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10-12-2013, 12:13
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My local Morrisons and Tesco have recently created separate “craft beer” sections, stocked with a mixture of beers they already had, such as Punk IPA, Sierra Nevada Pale Ale and Innis & Gunn, and new introductions such as Shipyard, Point IPA and Professor Green’s Remedy. Not, maybe, something that will set the dedicated crafterati’s pulses racing, but a clear indication of how “craft” has established itself as a distinct category.
However, one distinguishing feature of these craft offerings is that they all come in 330ml or 355ml bottles as opposed to the 500ml bottles that dominate the Premium Bottled Ales section just down the beer aisle, even though the prices are often scarcely cheaper if at all. I have to say that I find one of these small bottles strangely unsatisfying, at least for normal-strength beers of maybe up to 6.0% ABV, and am much happier with the larger size which comfortably fits into a pint glass.
A couple of years ago I ran a poll on preferred bottle sizes (http://pubcurmudgeon.blogspot.co.uk/2011/04/how-important-is-size-for-you.html) which revealed a wide divergence of opinion. And I’m reminded of this splendid rant (http://thebottledbeeryear.blogspot.co.uk/2011/03/day-76-beer-76-meantime-lager.html) from Mark Dexter (aka The Hearty Goodfellow) against “test-tube sized bottles”:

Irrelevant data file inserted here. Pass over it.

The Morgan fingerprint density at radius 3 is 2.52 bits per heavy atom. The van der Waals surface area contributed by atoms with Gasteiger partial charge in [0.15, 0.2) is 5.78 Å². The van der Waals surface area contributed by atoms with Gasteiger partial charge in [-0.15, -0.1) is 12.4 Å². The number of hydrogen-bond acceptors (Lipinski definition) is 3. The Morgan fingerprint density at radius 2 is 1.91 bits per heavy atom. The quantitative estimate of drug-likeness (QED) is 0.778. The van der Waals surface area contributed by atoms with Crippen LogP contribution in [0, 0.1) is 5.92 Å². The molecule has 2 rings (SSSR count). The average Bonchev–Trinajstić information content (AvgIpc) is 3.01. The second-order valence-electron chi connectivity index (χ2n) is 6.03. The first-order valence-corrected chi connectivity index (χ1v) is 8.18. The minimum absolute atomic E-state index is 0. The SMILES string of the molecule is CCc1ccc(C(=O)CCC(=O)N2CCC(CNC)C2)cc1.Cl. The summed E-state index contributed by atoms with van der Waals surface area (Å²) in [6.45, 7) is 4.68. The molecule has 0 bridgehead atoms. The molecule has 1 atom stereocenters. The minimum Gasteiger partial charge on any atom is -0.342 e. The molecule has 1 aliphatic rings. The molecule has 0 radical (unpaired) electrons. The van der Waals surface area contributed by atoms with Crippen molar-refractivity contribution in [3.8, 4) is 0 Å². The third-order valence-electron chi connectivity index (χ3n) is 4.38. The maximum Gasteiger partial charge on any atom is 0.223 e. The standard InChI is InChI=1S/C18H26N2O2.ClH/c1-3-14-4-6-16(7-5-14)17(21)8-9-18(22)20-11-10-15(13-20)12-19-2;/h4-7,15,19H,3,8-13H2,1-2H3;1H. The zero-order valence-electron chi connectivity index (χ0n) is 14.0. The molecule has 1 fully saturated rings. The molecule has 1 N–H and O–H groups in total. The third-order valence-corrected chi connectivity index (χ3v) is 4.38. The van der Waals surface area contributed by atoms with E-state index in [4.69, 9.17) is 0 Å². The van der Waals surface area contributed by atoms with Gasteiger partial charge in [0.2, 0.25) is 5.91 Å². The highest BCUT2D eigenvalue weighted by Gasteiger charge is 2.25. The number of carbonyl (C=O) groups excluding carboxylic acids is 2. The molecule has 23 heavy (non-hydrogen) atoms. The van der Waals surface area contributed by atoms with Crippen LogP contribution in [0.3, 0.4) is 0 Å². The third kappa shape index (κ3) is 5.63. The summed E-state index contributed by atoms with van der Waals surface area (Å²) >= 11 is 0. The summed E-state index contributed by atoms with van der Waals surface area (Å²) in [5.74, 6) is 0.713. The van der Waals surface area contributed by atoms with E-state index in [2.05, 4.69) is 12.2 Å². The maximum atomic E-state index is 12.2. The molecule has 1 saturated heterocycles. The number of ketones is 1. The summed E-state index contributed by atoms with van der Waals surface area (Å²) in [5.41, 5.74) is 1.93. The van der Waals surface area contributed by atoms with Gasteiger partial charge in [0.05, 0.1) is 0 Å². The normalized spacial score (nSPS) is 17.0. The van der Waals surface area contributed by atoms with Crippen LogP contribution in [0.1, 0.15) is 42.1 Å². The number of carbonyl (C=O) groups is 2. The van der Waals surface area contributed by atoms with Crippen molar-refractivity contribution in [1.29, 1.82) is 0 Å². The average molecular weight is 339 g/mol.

The children's-sized bottle, however, quickly becomes a right old pain in the proverbial, especially when you realise that the happy event is pretty much over after around three average mouthfuls. If this were an act of love making, it would trigger a very awkward argument. No question about it.It’s not a question of people preferring 500ml bottles simply because they want more beer – the smaller ones leave you unfulfilled and wanting more.
So is this an indication of yet another divide opening up in the beer market between the would-be hipster with his slim, trendy 330ml bottle, and the pot-bellied fogey with his pint-like 500ml?

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